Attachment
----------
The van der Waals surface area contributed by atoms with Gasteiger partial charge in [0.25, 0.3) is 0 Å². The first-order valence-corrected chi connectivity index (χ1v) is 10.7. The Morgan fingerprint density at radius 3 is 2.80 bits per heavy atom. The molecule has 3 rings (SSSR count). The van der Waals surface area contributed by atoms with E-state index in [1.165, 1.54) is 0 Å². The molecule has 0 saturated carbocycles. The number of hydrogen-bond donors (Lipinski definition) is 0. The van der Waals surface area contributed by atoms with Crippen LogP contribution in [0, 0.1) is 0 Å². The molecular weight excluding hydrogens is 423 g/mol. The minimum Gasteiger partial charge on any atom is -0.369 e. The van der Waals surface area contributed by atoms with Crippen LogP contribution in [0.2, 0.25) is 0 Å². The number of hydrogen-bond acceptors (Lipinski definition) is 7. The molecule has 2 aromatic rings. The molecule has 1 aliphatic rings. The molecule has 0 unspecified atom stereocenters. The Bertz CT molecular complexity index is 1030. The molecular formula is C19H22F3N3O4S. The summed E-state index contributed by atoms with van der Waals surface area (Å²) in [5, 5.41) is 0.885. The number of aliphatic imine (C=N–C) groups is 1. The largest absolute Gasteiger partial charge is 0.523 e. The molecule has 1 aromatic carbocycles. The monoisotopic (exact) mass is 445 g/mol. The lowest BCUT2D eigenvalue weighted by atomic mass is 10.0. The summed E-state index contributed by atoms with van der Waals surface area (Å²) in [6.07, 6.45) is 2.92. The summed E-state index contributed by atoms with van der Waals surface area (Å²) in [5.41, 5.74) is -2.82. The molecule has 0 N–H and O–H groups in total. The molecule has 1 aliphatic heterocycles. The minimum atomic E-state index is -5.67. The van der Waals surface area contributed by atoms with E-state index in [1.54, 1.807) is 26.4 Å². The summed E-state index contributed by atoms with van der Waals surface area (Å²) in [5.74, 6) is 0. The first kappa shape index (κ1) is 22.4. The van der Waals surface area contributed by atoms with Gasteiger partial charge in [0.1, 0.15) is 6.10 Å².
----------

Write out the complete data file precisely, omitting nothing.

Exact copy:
The van der Waals surface area contributed by atoms with Gasteiger partial charge in [0.25, 0.3) is 0 Å². The first-order valence-corrected chi connectivity index (χ1v) is 10.7. The Morgan fingerprint density at radius 3 is 2.80 bits per heavy atom. The molecule has 3 rings (SSSR count). The van der Waals surface area contributed by atoms with E-state index in [1.165, 1.54) is 0 Å². The molecule has 0 saturated carbocycles. The number of hydrogen-bond donors (Lipinski definition) is 0. The van der Waals surface area contributed by atoms with Crippen LogP contribution in [0, 0.1) is 0 Å². The molecular weight excluding hydrogens is 423 g/mol. The minimum Gasteiger partial charge on any atom is -0.369 e. The van der Waals surface area contributed by atoms with Crippen LogP contribution in [0.2, 0.25) is 0 Å². The number of hydrogen-bond acceptors (Lipinski definition) is 7. The molecule has 2 aromatic rings. The molecule has 1 aliphatic rings. The molecule has 0 unspecified atom stereocenters. The Bertz CT molecular complexity index is 1030. The molecular formula is C19H22F3N3O4S. The summed E-state index contributed by atoms with van der Waals surface area (Å²) in [5, 5.41) is 0.885. The number of aliphatic imine (C=N–C) groups is 1. The largest absolute Gasteiger partial charge is 0.523 e. The molecule has 1 aromatic carbocycles. The monoisotopic (exact) mass is 445 g/mol. The lowest BCUT2D eigenvalue weighted by atomic mass is 10.0. The summed E-state index contributed by atoms with van der Waals surface area (Å²) in [6.07, 6.45) is 2.92. The summed E-state index contributed by atoms with van der Waals surface area (Å²) in [5.41, 5.74) is -2.82. The molecule has 0 N–H and O–H groups in total. The molecule has 1 aliphatic heterocycles. The minimum atomic E-state index is -5.67. The van der Waals surface area contributed by atoms with E-state index in [1.54, 1.807) is 26.4 Å². The summed E-state index contributed by atoms with van der Waals surface area (Å²) in [5.74, 6) is 0. The first kappa shape index (κ1) is 22.4. The van der Waals surface area contributed by atoms with Gasteiger partial charge in [0.1, 0.15) is 6.10 Å².